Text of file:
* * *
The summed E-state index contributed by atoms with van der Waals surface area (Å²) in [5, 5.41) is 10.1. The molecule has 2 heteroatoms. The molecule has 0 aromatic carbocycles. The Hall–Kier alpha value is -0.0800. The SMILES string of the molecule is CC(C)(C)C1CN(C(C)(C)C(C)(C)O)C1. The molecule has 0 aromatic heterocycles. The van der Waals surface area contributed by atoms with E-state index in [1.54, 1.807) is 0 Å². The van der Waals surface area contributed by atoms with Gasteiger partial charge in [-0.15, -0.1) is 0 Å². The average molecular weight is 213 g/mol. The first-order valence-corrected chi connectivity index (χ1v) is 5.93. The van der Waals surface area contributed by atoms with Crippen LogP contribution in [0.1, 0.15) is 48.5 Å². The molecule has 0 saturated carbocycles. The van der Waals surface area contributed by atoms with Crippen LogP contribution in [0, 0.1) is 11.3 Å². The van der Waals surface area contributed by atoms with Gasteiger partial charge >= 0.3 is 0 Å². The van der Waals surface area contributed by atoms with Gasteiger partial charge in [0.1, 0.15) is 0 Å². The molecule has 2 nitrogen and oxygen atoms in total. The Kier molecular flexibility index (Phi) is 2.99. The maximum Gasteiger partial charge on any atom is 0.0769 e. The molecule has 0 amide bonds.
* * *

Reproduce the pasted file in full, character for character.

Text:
The summed E-state index contributed by atoms with van der Waals surface area (Å²) in [5, 5.41) is 10.1. The molecule has 2 heteroatoms. The molecule has 0 aromatic carbocycles. The Hall–Kier alpha value is -0.0800. The SMILES string of the molecule is CC(C)(C)C1CN(C(C)(C)C(C)(C)O)C1. The molecule has 0 aromatic heterocycles. The van der Waals surface area contributed by atoms with E-state index in [1.54, 1.807) is 0 Å². The van der Waals surface area contributed by atoms with Gasteiger partial charge in [-0.15, -0.1) is 0 Å². The average molecular weight is 213 g/mol. The first-order valence-corrected chi connectivity index (χ1v) is 5.93. The van der Waals surface area contributed by atoms with Crippen LogP contribution in [0.1, 0.15) is 48.5 Å². The molecule has 0 saturated carbocycles. The van der Waals surface area contributed by atoms with Crippen LogP contribution in [0, 0.1) is 11.3 Å². The van der Waals surface area contributed by atoms with Gasteiger partial charge >= 0.3 is 0 Å². The van der Waals surface area contributed by atoms with Gasteiger partial charge in [0.1, 0.15) is 0 Å². The molecule has 2 nitrogen and oxygen atoms in total. The Kier molecular flexibility index (Phi) is 2.99. The maximum Gasteiger partial charge on any atom is 0.0769 e. The molecule has 0 amide bonds.